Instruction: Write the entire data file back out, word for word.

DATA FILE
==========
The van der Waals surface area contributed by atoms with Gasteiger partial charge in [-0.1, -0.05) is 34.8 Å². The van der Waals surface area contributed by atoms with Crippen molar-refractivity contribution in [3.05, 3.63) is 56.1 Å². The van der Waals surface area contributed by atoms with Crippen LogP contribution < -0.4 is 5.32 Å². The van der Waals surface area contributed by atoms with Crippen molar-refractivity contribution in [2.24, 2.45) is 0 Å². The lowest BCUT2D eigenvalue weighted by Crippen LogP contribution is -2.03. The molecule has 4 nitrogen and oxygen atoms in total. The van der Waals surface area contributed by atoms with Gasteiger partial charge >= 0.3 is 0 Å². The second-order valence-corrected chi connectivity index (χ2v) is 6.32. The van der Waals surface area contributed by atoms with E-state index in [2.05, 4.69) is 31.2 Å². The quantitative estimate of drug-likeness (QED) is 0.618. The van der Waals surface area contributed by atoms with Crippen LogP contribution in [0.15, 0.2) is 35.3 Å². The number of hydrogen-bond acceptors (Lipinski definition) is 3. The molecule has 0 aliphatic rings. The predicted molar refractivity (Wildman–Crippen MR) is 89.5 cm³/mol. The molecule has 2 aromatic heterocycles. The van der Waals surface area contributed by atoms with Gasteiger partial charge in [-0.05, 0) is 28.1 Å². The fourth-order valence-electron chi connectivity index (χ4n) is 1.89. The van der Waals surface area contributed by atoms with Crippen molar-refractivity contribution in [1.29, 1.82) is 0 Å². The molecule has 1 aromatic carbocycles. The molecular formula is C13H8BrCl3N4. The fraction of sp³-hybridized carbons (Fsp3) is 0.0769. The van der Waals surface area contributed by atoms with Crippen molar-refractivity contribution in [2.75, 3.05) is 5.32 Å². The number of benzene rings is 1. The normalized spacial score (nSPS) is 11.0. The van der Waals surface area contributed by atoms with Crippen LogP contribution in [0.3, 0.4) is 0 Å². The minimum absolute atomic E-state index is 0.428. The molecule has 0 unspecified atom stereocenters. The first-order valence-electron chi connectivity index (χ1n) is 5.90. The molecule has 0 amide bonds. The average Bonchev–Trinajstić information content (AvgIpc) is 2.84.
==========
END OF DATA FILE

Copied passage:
The van der Waals surface area contributed by atoms with Gasteiger partial charge in [-0.1, -0.05) is 34.8 Å². The van der Waals surface area contributed by atoms with Crippen molar-refractivity contribution in [3.05, 3.63) is 56.1 Å². The van der Waals surface area contributed by atoms with Crippen LogP contribution < -0.4 is 5.32 Å². The van der Waals surface area contributed by atoms with Crippen molar-refractivity contribution in [2.24, 2.45) is 0 Å². The lowest BCUT2D eigenvalue weighted by Crippen LogP contribution is -2.03. The molecule has 4 nitrogen and oxygen atoms in total. The van der Waals surface area contributed by atoms with Gasteiger partial charge >= 0.3 is 0 Å². The second-order valence-corrected chi connectivity index (χ2v) is 6.32. The van der Waals surface area contributed by atoms with E-state index in [2.05, 4.69) is 31.2 Å². The quantitative estimate of drug-likeness (QED) is 0.618. The van der Waals surface area contributed by atoms with Crippen LogP contribution in [0.15, 0.2) is 35.3 Å². The number of hydrogen-bond acceptors (Lipinski definition) is 3. The molecule has 0 aliphatic rings. The predicted molar refractivity (Wildman–Crippen MR) is 89.5 cm³/mol. The molecule has 2 aromatic heterocycles. The van der Waals surface area contributed by atoms with Gasteiger partial charge in [-0.05, 0) is 28.1 Å². The fourth-order valence-electron chi connectivity index (χ4n) is 1.89. The van der Waals surface area contributed by atoms with Crippen molar-refractivity contribution in [1.29, 1.82) is 0 Å². The molecule has 1 aromatic carbocycles. The molecular formula is C13H8BrCl3N4. The fraction of sp³-hybridized carbons (Fsp3) is 0.0769. The van der Waals surface area contributed by atoms with Crippen molar-refractivity contribution in [2.75, 3.05) is 5.32 Å². The number of benzene rings is 1. The normalized spacial score (nSPS) is 11.0. The van der Waals surface area contributed by atoms with Crippen LogP contribution in [0.3, 0.4) is 0 Å². The minimum absolute atomic E-state index is 0.428. The molecule has 0 unspecified atom stereocenters. The first-order valence-electron chi connectivity index (χ1n) is 5.90. The molecule has 0 amide bonds. The average Bonchev–Trinajstić information content (AvgIpc) is 2.84.